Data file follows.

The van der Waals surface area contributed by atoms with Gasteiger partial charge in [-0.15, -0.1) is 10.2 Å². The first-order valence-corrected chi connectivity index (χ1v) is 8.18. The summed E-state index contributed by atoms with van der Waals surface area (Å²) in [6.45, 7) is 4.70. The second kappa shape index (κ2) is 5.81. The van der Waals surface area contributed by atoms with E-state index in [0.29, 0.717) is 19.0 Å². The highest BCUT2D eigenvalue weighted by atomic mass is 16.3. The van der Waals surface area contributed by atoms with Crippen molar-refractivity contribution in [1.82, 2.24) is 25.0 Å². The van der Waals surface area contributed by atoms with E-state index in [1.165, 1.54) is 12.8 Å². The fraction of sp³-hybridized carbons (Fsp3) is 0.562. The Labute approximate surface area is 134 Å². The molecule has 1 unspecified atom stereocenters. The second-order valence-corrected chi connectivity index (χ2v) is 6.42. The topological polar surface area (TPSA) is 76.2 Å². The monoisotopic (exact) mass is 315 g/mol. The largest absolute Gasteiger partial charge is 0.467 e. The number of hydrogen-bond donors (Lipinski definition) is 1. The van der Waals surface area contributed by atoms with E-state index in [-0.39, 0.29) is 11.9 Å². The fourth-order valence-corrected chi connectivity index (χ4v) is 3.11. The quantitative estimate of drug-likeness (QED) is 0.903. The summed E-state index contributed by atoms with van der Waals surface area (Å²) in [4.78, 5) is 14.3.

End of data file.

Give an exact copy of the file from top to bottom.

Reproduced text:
The van der Waals surface area contributed by atoms with Gasteiger partial charge in [-0.15, -0.1) is 10.2 Å². The first-order valence-corrected chi connectivity index (χ1v) is 8.18. The summed E-state index contributed by atoms with van der Waals surface area (Å²) in [6.45, 7) is 4.70. The second kappa shape index (κ2) is 5.81. The van der Waals surface area contributed by atoms with E-state index in [0.29, 0.717) is 19.0 Å². The highest BCUT2D eigenvalue weighted by atomic mass is 16.3. The van der Waals surface area contributed by atoms with Crippen molar-refractivity contribution in [1.82, 2.24) is 25.0 Å². The van der Waals surface area contributed by atoms with E-state index in [1.165, 1.54) is 12.8 Å². The fraction of sp³-hybridized carbons (Fsp3) is 0.562. The Labute approximate surface area is 134 Å². The molecule has 1 unspecified atom stereocenters. The second-order valence-corrected chi connectivity index (χ2v) is 6.42. The topological polar surface area (TPSA) is 76.2 Å². The monoisotopic (exact) mass is 315 g/mol. The largest absolute Gasteiger partial charge is 0.467 e. The number of hydrogen-bond donors (Lipinski definition) is 1. The van der Waals surface area contributed by atoms with E-state index in [-0.39, 0.29) is 11.9 Å². The fourth-order valence-corrected chi connectivity index (χ4v) is 3.11. The quantitative estimate of drug-likeness (QED) is 0.903. The summed E-state index contributed by atoms with van der Waals surface area (Å²) in [4.78, 5) is 14.3.